In April, Spotify and Hulu teamed up on a discounted bundle of both of their services for $12.99 per month, following a similar deal for students launched last fall. Now, it seems, the streaming service is considering expanding its entertainment bundle offerings to include one with Scribd’s audiobooks service, too.
In a consumer survey that recently popped up in Spotify’s mobile app, the company asks a lot of questions about audiobooks — and more specifically, about a bundle with Spotify, Hulu and Scribd combined.
The survey begins with questions about media consumption habits involving reading or listening to non-music content — like if the customer had listened to an audiobook or podcast in the past three months, or if they’ve read a physical book, magazine or e-book.
It then asks the customer how they listen to audiobooks, how often and using which format — downloads, borrowing, CDs or subscriptions.
In a question about subscriptions, Spotify asks, “Which is your main audiobook subscription service taht you use?”
The survey taker can then choose from: Playster, Scribd, Amazon Prime, Downpour, Otto, Audiobooks.com, Kindle unlimited, Audible, Kobo and Other.
But the most interesting question is the one where Spotify tries to get a feel for consumer interest in a Spotify/Hulu/Scribd bundle.
The bundle, the survey explains, would add an additional $2.99 per month on top of the existing Spotify Premium for Family subscription, which currently costs $14.99. Like the Hulu/Spotify deal, it would offer access to Hulu’s Limited Commercials plan along with a Premium subscription to Spotify — in this case, however, its family plan. But for an extra $2.99 per month — bringing the total to $17.98 per month — the customer would receive 1 free book credit per month from Scribd’s library of audiobooks. (Scribd usually is $8.99 per month for unlimited books).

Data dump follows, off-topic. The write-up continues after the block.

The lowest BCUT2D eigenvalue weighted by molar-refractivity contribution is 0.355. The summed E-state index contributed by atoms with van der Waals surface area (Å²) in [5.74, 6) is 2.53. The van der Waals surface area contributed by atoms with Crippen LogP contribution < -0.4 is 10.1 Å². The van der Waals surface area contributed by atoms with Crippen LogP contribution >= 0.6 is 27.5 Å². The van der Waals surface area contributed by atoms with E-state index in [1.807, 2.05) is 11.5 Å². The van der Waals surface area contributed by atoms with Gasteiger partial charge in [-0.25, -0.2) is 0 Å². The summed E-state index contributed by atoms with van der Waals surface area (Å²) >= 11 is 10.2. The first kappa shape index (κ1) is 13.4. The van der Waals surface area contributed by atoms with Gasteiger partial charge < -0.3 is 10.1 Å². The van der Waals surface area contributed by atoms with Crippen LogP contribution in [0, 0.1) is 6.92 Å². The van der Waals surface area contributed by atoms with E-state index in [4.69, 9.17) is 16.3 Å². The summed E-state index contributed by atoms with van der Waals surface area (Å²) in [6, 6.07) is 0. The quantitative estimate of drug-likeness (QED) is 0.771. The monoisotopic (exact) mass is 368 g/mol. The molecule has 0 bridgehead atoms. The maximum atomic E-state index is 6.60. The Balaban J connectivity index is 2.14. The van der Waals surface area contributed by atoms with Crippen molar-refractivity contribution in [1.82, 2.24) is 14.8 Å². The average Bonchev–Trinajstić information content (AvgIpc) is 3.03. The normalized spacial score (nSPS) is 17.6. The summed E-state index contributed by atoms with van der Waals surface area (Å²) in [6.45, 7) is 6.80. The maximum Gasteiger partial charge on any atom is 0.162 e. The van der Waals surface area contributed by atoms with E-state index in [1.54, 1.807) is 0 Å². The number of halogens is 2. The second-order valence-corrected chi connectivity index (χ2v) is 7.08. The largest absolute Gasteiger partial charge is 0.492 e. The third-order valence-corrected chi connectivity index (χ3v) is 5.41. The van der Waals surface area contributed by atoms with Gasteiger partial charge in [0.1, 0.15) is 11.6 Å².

These audiobooks would be ad-free and could be listened to offline, the survey notes.
Of course, a survey question doesn’t mean that a deal currently exists or is being offered to customers. It doesn’t even mean Spotify will follow through by offering a deal with Scribd. But it is an interesting signal about Spotify’s plans — especially given its recent partnership with Hulu, and its earlier comments about exploring different bundles in the future, which were made after its first bundle launched.
The issue facing Hulu and Spotify’s services — and Scribd as well, for that matter — is a war with platform giants like Amazon, Apple and Google, which are already bundling streaming services for music, video and, in Amazon’s case, books, magazines and audiobooks, and a host of other perks via Amazon Prime.
Apple, too, is exploring a magazine subscription service, according to reports; and its upcoming over-the-top TV service is expected to be bundled with Apple Music. Google, meanwhile, is planning a revamp of its music subscription service, which will incorporate YouTube video.
That means rivals like Spotify, Hulu and Scribd will have to fight back with deals of their own — and maybe even consolidation efforts through M&A at some point.
Reached for comment, a Spotify spokesperson responded, “We continuously test new products and features to better the on platform experience for our users. This is not an indication of an upcoming partnership at this time.”
At this time. Yep. Noted.
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